sinking fund provision

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Sinking Fund Provision

A provision in some bond indentures requiring the issuer to put money aside to repay bondholders at maturity. In bonds with such a provision, a fund or account is set up into which an issuer deposits money on a regular basis to repay the bond when it matures. See also: Sinking Fund Bond.

sinking fund provision

A stipulation in many bond indentures that the borrower retire a certain proportion of the debt annually. The retirement may be effected by calling the bonds from the investors (if interest rates have declined) or by purchasing the bonds in the open market (if interest rates have increased). This orderly retirement may be advantageous to a bondholder because it creates some liquidity; however, it also may cause the holder to give up a high-yielding bond at the call price (often at par) during a period of reduced interest rates. Also called bond sinking fund. Compare doubling option. See also funnel sinking fund.
References in periodicals archive ?
* Long-term debt disclosures are incomplete because they omit dates of maturity, collateral, interest rates, and sinking fund requirements for all long-term borrowings for each of the five years following the date of the last balance sheet presented per SFAS No.
This occurs without controlling for differences in bond features such as ratings, call options, insurance, sinking fund requirements, or years-to-maturity.
Using this research design, the [b.sub.0], [b.sub.1], and [b.sub.2] coefficients can also be used to measure the pretax yields for tax-exempt bonds ([b.sub.0]), AMT bonds ([b.sub.0] + [b.sub.1]), and taxable bonds ([b.sub.0] + [b.sub.2]), after subtracting the risk premiums associated with differences in bond ratings, call provisions, sinking fund requirements, insurance, and years-to-maturity These risk-adjusted yields can then be used to estimate the implicit taxes in tax-exempt and AMT bond yields.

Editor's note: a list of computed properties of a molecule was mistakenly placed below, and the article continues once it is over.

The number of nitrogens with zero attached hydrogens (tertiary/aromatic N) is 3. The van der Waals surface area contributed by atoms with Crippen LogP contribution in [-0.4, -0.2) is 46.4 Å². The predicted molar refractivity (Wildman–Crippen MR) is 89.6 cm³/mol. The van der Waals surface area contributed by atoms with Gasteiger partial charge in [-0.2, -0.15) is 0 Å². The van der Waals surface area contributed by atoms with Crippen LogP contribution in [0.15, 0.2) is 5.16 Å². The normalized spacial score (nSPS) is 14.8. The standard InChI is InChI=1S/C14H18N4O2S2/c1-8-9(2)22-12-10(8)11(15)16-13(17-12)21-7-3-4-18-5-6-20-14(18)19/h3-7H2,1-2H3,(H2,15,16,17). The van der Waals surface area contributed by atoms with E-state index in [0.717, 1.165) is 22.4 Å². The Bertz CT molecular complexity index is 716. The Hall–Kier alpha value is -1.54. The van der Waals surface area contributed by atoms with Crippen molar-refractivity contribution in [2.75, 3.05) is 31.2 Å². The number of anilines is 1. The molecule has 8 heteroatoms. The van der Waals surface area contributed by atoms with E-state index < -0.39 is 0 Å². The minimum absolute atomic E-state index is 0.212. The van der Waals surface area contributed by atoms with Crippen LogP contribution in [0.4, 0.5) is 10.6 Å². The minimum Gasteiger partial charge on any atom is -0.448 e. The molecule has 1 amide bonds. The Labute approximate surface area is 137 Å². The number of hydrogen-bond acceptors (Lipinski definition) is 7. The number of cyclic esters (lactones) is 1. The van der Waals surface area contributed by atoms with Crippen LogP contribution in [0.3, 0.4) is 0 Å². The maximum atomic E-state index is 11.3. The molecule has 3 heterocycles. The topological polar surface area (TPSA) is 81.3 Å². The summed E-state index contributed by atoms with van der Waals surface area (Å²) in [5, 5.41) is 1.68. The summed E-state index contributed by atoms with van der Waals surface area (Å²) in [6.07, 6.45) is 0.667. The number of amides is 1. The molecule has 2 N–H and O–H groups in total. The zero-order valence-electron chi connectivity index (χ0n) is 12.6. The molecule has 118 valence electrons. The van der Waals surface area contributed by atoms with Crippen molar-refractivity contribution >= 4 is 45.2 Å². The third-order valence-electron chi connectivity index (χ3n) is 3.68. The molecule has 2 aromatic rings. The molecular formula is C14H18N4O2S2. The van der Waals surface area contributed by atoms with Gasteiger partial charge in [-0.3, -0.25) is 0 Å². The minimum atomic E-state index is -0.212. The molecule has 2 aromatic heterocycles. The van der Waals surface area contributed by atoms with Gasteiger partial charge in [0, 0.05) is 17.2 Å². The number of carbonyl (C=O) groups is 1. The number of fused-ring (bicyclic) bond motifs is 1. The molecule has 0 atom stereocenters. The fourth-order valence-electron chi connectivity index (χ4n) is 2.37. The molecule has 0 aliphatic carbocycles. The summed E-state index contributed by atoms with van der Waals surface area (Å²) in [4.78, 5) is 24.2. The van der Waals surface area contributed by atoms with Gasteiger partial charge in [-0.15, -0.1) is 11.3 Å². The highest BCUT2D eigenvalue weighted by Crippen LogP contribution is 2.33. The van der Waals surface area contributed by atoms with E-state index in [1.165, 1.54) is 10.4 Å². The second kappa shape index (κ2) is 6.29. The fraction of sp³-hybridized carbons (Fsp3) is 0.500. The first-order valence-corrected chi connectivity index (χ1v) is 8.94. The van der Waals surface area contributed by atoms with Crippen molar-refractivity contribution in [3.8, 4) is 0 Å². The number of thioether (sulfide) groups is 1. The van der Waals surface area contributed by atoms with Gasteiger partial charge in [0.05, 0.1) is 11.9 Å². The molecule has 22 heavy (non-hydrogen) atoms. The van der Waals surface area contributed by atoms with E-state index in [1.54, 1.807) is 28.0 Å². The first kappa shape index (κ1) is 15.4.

In addition, bonds with sinking fund requirements ([b.sub.6] > 0) and insured bonds ([b.sub.7] > 0) have higher average yields.
Third, risk-adjusted pretax yields are estimated from a regression model that removes the estimated risk premiums associated with differences in bond ratings, call provisions, sinking fund requirements, insurance, and years-to-maturity.
Previous work in this area has analyzed these provisions in terms of interest rate risk,(1) default risk,(2) and the "accumulation game," in which investors increase the value of a sinking fund bond issue by increasing the concentration of its ownership.(3) This paper studies sinking fund bonds when an issuer has bought some of its own bonds in anticipation of future sinking fund requirements. The analysis reveals that investor holdings decline in value as issuer prepurchases increase.
Many issuers stay well ahead of their sinking fund requirements. Continuing with the above example, although the issuer need not retire any bonds until 1997, it might have purchased $25 million in the open market by the end of 1996.
Aside from the option to purchase bonds for the purpose of satisfying sinking fund requirements, most sinking fund bond indentures include an American call option which allows the issuer to call part or all of the issue at some schedule of prices.
In other words, the face value required to meet the contractual sinking fund requirements equals the face value available for that purpose, namely that held by investors, by the company in treasury, and by the trustee.
In our example, the issuer could deliver the $25 million to the trustee with instructions to satisfy some future sinking fund requirement. If interest rates happen to be relatively low in 1997, this designation will have lowered the value of each bondholder's position: without the designation, $100 million of the bonds would have been outstanding and each investor would have expected one-fourth of his holding to be called through the $25 million sinking fund call.
Judge Lifland rejected this argument, pointing out that maturity dates, interest rates and sinking fund requirements were all changed with the new debt.
Maturities and sinking fund requirements on long-term debt are as follows: 19X2 $10,000 19X3 10,000 19X4 10,000 19X5 65,000 19X6 15,000 19X7-19X8 40,000 $150,000